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Starring Robert de Niro and Eddie Murphy; Renee Russo, Frankie R. Faison and William Shatner
Screenplay by Keith Sharon and Alfred Gough & Miles Millar
Story by Jorge Saralegui
Directed by Tom Dey
Official Website

IN SHORT: One funny popcorn flick. [Rated PG-13 for Action Violence, Language and Some Drug Content. 105 minutes]

By way of explanation this review is being written on the six month anniversary of the WTC attack, done under the most aggrieving physical circumstances imaginable. Post traumatic syndrome pain from our head and neck injuries and spinal cord damage (see History of Cranky for more) was spiked to the nth degree due to non-stop "anniversary" coverage on all the New York television stations. Our mood was so foul by the time we got to the movie theater that they could smell it over in New Jersey. One hour and forty five minutes later, all better.

Excluding the animated Shrek, it has been a very long time since we've enjoyed an Eddie Murphy movie as much as Showtime. It doesn't hurt that Murphy has Robert De Niro as a co-star and can't sit back on his trademark laugh to carry the day. De Niro's presence alone means Murphy's got to fire on all cylinders, which he does sans trademark. De Niro, for his part and completely in character, only needs to put on his "I don't want to be here" look to get most of his job done. There is such a "De Niro" image in the minds of his audience that we do the rest of the gig for him.

Set in the lovely City of Angels, Showtime brings us the origins of yet another men in blue on the move reality teevee show. It isn't a brilliant idea carefully developed, hashed and rehashed in upper level meetings at the Maxis Television Network, no, it was a brilliant moment of inspiration on the part of producer Chase Renzi (Renee Russo) after seeing Police Detective Mitch Preston (De Niro) take out a vicious video camera at close range. Said camera had been snooping on what would turn out to be a blown undercover drug sting brought about by an overeager cop with an overactive imagination -- Patrol Officer Trey "But What I Really Want To Be Is An Actor" Sellars (Murphy). With news choppers thwuck-thwuck-thwuck-ing above the night streets, Sellars tosses every stereotype tough cop move and vocal inflection he can manage at suspects, bad and good, fleeing the scene. One bad guy shoots back with what could easily be described as an antitank gun on a stick. The other bad guy, from street cop Sellars' point of view is detective Preston, who takes him out quickly and embarrassingly on live telly. Then comes the attack of the killer kamera.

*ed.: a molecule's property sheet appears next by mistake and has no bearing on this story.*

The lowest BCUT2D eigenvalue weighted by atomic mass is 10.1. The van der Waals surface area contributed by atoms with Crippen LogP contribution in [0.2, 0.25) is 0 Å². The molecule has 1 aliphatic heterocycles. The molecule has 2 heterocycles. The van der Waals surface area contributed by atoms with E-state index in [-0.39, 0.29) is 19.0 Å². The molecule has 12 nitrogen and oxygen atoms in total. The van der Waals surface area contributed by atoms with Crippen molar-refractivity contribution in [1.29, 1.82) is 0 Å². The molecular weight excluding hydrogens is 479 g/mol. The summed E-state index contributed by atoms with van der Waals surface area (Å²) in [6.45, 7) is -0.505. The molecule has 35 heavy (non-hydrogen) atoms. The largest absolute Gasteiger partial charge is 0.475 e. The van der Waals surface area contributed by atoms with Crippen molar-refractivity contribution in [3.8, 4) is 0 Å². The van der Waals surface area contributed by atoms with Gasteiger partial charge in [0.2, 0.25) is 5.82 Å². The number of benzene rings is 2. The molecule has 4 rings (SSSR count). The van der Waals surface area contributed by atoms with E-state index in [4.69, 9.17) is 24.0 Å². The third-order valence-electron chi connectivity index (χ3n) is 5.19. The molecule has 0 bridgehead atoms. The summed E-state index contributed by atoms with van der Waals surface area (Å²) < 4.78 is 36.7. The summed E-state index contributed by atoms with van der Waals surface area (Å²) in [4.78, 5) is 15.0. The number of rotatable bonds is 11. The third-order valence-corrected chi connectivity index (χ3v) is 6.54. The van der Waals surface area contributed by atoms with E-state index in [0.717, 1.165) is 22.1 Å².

Both cops are suspended. Renzi smells the next "Cops" and the LAPD forces Preston to take meetings to do the show to fix their PR problem. At this point, Preston doesn't know there's a partner involved -- it's the network's idea to add some "funny minority type" to the mix. In comes Murphy and the directing genius of the greatest television cop ever to direct the series, TJ Hooker himself (William Shatner). Yeah, you've seen all the best "Shatner cannot act" jokes in the trailers and spots but they're still funny when they show up again on screen. From here on out, it's a clash of styles as a klutzy production team follows behind to add additional comic moments. It is all extremely funny even as Murphy's cop, who hasn't demonstrated the slightest cop skills, uses his wiles to get information out of a suspect (Frankie R. Faison) that De Niro's detective couldn't.

The last thing writers Keith Sharon and Alfred Gough & Miles Millar seem to have wanted in their script is any sense of reality whatsoever. None of the police "work" is legal, or even allowed -- cops in our crowd were bitching up a storm afterwards -- and Russo's character is so incredibly incompetent that she'd never make producer anywhere outside of a mom and pop show in Peoria So what? This ain't American Beauty, folks. It's a comedy and it's funny and you should buy popcorn.

That way, if we're far off the mark, you can throw it at the screen.

On average, a first run movie ticket will run you Nine Bucks. Were Cranky able to set his own price to Showtime, he would have paid . . .


Take a date. Kick back and have a good time.

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The Cranky Critic website is Copyright © 1995  -  2017  by Chuck Schwartz. Articles by Paul Fischer are Copyright © 1999 - 2006 Paul Fischer. All images, unless otherwise noted, are property of,©, ®, their respective studios and are used by permission. All Rights Reserved. Not to be used or copied for any commercial purpose. Academy Award(s) and Oscar®(s) are registered trademarks and service marks of the Academy of Motion Picture Arts and Sciences.